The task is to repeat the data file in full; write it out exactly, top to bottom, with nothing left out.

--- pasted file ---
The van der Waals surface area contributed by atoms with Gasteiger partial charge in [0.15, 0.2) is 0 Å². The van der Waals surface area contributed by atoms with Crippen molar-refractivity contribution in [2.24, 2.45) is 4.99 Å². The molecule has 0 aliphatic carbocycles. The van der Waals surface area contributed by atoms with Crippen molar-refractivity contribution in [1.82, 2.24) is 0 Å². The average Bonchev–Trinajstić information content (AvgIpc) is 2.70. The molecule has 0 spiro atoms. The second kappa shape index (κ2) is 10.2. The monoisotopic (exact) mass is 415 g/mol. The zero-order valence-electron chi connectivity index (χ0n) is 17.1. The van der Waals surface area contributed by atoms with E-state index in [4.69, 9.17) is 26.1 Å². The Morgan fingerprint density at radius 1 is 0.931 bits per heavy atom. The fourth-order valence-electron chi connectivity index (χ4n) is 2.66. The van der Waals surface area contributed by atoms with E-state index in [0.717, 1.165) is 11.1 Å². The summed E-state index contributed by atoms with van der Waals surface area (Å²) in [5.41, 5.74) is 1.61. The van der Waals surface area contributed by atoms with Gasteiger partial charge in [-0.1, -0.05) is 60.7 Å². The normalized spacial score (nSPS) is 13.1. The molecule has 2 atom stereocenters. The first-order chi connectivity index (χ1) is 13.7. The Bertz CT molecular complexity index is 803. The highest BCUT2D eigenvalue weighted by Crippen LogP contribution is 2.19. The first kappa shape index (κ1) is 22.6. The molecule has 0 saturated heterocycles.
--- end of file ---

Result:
The van der Waals surface area contributed by atoms with Gasteiger partial charge in [0.15, 0.2) is 0 Å². The van der Waals surface area contributed by atoms with Crippen molar-refractivity contribution in [2.24, 2.45) is 4.99 Å². The molecule has 0 aliphatic carbocycles. The van der Waals surface area contributed by atoms with Crippen molar-refractivity contribution in [1.82, 2.24) is 0 Å². The average Bonchev–Trinajstić information content (AvgIpc) is 2.70. The molecule has 0 spiro atoms. The second kappa shape index (κ2) is 10.2. The monoisotopic (exact) mass is 415 g/mol. The zero-order valence-electron chi connectivity index (χ0n) is 17.1. The van der Waals surface area contributed by atoms with E-state index in [4.69, 9.17) is 26.1 Å². The Morgan fingerprint density at radius 1 is 0.931 bits per heavy atom. The fourth-order valence-electron chi connectivity index (χ4n) is 2.66. The van der Waals surface area contributed by atoms with E-state index in [0.717, 1.165) is 11.1 Å². The summed E-state index contributed by atoms with van der Waals surface area (Å²) in [5.41, 5.74) is 1.61. The van der Waals surface area contributed by atoms with Gasteiger partial charge in [-0.1, -0.05) is 60.7 Å². The normalized spacial score (nSPS) is 13.1. The molecule has 2 atom stereocenters. The first-order chi connectivity index (χ1) is 13.7. The Bertz CT molecular complexity index is 803. The highest BCUT2D eigenvalue weighted by Crippen LogP contribution is 2.19. The first kappa shape index (κ1) is 22.6. The molecule has 0 saturated heterocycles.